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MailTribune.com
  • Counterfeiting, weapons cases jump

    More gun cases means more guns seized, which police say is a good thing
  • Medford police have recorded a soaring number of cases involving counterfeit cash and weapons violations so far this year, with both types of crime jumping more than 50 percent.
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  • Medford police have recorded a soaring number of cases involving counterfeit cash and weapons violations so far this year, with both types of crime jumping more than 50 percent.
    From January through July, the agency handled 237 counterfeit cases, a jump of 75.6 percent from the 135 cases seen in those months a year ago. Weapons violations jumped to 148, a 57.5-percent increase from 94 a year earlier.
    Medford Police Chief Tim George said the counterfeit numbers are "alarming," but added it's not unexpected as color printers get better and cheaper and counterfeiters hone their skill.
    "People are getting better at it," George said.
    He said he is actually encouraged by the number of weapons violations because it means more weapons are out of the hands of felons. The category includes carrying a concealed weapon without a permit, being a felon in possession of a weapon and shooting in a prohibited area, among others.
    "That's what I consider a good number," George said. "Most of the weapons-law violations are stuff that we're taking. They are truly preventing crime. I'd like to see that number in the 70-percent range."
    Robberies also increased, with 54 reported so far in 2013, compared with 39 during the same period in 2012. George said the increase in robberies can be tied to substance abuse, because many users need a quick means to pay for their habit.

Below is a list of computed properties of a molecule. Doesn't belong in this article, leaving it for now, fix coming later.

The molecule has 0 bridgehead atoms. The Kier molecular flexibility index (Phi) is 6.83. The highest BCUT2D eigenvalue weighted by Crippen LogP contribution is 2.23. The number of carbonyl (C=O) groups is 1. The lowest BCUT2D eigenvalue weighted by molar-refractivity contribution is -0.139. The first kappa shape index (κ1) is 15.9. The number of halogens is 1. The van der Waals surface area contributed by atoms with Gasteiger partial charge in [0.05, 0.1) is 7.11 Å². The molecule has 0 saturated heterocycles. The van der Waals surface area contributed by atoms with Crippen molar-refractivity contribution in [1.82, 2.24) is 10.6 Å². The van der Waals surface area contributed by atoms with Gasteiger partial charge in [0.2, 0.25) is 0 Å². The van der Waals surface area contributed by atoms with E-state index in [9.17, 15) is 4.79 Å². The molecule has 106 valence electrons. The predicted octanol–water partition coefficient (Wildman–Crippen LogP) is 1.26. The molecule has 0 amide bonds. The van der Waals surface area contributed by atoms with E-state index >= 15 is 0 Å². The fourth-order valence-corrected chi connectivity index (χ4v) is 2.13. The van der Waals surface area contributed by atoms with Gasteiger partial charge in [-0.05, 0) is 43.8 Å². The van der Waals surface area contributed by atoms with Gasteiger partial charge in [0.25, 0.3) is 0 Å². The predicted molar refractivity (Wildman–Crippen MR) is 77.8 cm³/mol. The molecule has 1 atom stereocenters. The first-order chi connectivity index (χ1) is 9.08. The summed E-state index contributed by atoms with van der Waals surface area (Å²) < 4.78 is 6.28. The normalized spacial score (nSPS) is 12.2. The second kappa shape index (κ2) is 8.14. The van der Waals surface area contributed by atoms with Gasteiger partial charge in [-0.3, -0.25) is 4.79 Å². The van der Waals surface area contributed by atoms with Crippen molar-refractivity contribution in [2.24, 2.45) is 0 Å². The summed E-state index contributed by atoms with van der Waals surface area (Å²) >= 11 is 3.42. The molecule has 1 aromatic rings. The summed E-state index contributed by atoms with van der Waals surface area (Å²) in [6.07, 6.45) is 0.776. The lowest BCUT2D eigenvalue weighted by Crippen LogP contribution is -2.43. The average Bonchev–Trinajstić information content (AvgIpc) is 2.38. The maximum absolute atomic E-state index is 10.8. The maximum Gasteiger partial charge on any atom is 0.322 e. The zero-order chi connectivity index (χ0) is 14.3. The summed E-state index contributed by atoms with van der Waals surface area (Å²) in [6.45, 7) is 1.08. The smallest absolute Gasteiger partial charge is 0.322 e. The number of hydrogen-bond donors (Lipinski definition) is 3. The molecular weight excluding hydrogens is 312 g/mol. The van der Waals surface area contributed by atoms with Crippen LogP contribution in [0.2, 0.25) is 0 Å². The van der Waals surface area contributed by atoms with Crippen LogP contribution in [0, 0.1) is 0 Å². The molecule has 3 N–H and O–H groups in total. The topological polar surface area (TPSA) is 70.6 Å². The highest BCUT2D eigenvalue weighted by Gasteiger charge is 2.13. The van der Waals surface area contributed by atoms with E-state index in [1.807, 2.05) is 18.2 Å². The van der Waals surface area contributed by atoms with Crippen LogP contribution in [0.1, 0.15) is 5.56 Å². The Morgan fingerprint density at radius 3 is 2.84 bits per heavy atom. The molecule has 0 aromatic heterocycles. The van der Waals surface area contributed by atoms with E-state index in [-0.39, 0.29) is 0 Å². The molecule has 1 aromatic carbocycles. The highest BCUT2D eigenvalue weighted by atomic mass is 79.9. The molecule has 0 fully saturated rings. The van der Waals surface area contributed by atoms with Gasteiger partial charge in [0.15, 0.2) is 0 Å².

"Those are desperate people," George said.
    Burglaries and thefts for 2013 both increased by 17 percent between January and July.
    Some types of crimes decreased, including DUII and vandalism.
    Assaults dropped to 867 from 941, about an 8-percent drop, but George pointed out that more serious aggravated assaults increased to 166 from 156.
    Arson also decreased slightly, dropping to 31 from 34.
    Police said that while crime is up in some categories, the department's clearance rate — which includes arrests made, district attorney's office referrals and closed cases — is above the national average for similar-sized police agencies. The clearance rate for Type 1 crimes such as assault, robbery and theft is 46 percent, about 16 percent above the national average, George said.
    For Type 2 crimes, such as counterfeiting, weapon violations, vandalism and drug offenses, the clearance rate is 82 percent, 27 percent higher than the national average, he said.
    "That's really where the rubber meets the road. It's what you're doing with it," George said.
    Reach reporter Ryan Pfeil at 541-776-4468 or rpfeil@mailtribune.com.
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